- Have safe sex to reduce the chance of acquiring or spreading HIV, and other sexually transmitted diseases.
- Do not use illicit drugs and do not share needles or syringes.
- Avoid contact with another person's blood. Protective clothing, masks, and goggles may be appropriate when caring for people who are injured.
- Anyone who tests positive for HIV can pass the disease to others and should not donate blood, plasma, body organs, or sperm.
- Infected people should tell any sexual partner about their HIV-positive status. They should use whatever preventive measures (such as condoms) will give their partner the most protection.
- HIV-positive women who wish to become pregnant should seek counseling about the risk to their unborn children, and methods to help prevent their baby from becoming infected. The use of certain medications dramatically reduces the chances that the baby will become infected during pregnancy.
- The Public Health Service recommends that HIV-infected women in the United States avoid breast-feeding to prevent transmitting HIV to their infants through breast milk.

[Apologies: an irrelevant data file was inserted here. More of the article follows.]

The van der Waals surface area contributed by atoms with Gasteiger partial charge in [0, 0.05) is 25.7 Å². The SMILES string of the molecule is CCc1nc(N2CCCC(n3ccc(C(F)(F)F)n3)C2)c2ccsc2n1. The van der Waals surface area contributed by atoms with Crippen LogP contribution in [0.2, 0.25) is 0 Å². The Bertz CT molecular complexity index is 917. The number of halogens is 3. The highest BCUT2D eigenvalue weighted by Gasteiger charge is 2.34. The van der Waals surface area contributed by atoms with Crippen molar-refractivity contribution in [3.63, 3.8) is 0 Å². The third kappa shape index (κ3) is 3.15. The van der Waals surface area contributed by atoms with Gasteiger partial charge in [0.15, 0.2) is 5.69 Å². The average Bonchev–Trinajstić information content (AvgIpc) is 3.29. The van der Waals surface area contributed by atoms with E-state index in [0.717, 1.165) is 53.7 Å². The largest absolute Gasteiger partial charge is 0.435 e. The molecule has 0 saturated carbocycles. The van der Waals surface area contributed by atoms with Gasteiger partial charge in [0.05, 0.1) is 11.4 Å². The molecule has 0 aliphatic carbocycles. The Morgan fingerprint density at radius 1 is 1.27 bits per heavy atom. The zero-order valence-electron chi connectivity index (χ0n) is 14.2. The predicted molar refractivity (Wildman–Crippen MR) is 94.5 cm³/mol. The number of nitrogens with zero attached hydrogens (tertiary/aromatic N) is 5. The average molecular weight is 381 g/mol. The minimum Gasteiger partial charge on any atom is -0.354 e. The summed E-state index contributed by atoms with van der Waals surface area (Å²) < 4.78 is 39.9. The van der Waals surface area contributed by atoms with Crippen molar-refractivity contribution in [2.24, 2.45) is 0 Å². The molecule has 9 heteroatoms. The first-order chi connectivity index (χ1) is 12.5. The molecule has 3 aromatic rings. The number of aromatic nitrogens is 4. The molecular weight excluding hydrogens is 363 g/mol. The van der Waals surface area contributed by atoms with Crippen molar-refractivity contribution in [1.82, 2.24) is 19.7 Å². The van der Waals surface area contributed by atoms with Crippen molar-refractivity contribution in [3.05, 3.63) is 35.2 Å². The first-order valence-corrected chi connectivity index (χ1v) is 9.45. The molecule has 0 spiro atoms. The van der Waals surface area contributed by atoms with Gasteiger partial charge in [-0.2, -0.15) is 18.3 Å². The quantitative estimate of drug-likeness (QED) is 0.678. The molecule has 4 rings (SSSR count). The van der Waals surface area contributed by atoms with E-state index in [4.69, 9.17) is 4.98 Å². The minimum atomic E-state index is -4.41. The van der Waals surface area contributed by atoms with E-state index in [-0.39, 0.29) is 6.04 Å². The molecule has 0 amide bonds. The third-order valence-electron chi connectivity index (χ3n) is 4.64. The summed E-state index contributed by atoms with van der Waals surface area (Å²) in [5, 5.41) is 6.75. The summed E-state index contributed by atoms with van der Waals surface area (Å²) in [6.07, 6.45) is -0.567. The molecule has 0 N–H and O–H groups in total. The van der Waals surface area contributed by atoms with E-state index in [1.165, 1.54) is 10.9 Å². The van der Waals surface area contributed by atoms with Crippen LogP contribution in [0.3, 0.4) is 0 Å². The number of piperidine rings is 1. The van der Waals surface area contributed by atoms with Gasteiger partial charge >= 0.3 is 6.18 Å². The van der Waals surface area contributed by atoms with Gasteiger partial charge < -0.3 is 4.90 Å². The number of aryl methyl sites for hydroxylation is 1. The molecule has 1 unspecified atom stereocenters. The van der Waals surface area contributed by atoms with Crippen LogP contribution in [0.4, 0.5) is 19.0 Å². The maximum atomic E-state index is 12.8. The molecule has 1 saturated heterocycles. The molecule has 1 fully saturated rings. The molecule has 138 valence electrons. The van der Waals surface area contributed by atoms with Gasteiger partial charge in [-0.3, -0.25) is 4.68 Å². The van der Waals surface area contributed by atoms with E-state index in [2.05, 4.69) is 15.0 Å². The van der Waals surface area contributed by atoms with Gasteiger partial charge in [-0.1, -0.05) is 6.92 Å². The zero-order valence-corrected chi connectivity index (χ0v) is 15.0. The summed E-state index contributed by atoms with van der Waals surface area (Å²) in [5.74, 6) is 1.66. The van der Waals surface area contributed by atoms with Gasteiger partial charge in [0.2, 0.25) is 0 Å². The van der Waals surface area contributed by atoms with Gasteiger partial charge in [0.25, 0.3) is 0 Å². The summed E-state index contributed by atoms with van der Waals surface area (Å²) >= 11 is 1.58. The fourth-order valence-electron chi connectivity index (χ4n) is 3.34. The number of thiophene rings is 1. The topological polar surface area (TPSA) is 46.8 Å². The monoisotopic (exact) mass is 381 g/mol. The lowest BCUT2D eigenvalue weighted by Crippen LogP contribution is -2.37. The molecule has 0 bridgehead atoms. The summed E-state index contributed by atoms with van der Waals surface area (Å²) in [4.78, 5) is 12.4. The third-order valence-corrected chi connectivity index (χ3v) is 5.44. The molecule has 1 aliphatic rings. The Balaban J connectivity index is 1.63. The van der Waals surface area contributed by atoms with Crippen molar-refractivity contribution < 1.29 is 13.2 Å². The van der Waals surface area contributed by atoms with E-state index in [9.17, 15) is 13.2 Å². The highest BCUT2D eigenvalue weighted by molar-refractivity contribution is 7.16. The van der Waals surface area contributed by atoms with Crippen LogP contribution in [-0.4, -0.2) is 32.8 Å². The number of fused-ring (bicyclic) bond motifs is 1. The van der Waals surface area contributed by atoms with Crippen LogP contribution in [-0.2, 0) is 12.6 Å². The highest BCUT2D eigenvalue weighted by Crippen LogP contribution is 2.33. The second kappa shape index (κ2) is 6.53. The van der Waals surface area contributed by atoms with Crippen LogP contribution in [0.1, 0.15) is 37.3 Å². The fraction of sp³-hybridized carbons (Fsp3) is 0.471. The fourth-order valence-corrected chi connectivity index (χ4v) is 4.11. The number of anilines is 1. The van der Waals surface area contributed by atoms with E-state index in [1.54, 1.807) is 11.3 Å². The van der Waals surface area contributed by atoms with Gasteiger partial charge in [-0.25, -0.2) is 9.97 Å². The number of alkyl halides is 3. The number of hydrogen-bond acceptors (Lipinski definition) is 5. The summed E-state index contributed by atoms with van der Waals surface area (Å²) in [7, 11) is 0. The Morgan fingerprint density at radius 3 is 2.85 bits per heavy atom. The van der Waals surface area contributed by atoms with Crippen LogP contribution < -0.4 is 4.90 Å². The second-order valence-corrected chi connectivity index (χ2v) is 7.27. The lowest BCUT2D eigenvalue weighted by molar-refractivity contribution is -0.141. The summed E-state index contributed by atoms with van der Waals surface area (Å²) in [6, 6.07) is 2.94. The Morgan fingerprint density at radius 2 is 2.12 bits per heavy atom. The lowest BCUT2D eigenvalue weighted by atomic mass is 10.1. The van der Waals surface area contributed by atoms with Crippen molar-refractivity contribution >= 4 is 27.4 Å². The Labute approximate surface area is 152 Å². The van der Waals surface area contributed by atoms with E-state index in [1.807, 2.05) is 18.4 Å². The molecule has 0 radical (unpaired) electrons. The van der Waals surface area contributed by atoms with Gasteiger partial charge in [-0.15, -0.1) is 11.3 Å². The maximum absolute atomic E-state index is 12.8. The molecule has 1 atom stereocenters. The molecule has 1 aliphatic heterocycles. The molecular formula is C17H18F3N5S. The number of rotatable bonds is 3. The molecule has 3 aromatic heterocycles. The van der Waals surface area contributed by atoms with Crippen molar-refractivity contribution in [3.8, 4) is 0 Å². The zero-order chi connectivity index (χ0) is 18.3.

- Safe-sex practices, such as latex condoms, are highly effective in preventing HIV transmission. HOWEVER, there remains a risk of acquiring the infection even with the use of condoms. Abstinence is the only sure way to prevent sexual transmission of HIV.
- Promotion of circumcision, which may prevent transmission of virus to the man.
- Use of tenofovir 1% gel, a microbicidal drug in female.
- Pre-exposure prophylaxis with tenofovir and emtricitabine combination pill.
HIV-positive patients who are taking antiretroviral medications are less likely to transmit the virus. For example, pregnant women who are on effective treatment at the time of delivery, and who have undetectable viral loads, give HIV to their baby less than 1% of the time, compared with about 20% of the time if medications are not used.
If you believe you have been exposed to HIV, seek medical attention immediately. An immediate course of antiviral drugs can reduce the chances of AIDS. This is called post-exposure prophylaxis (PEP), and it has been used to prevent transmission in health care workers injured by needle sticks.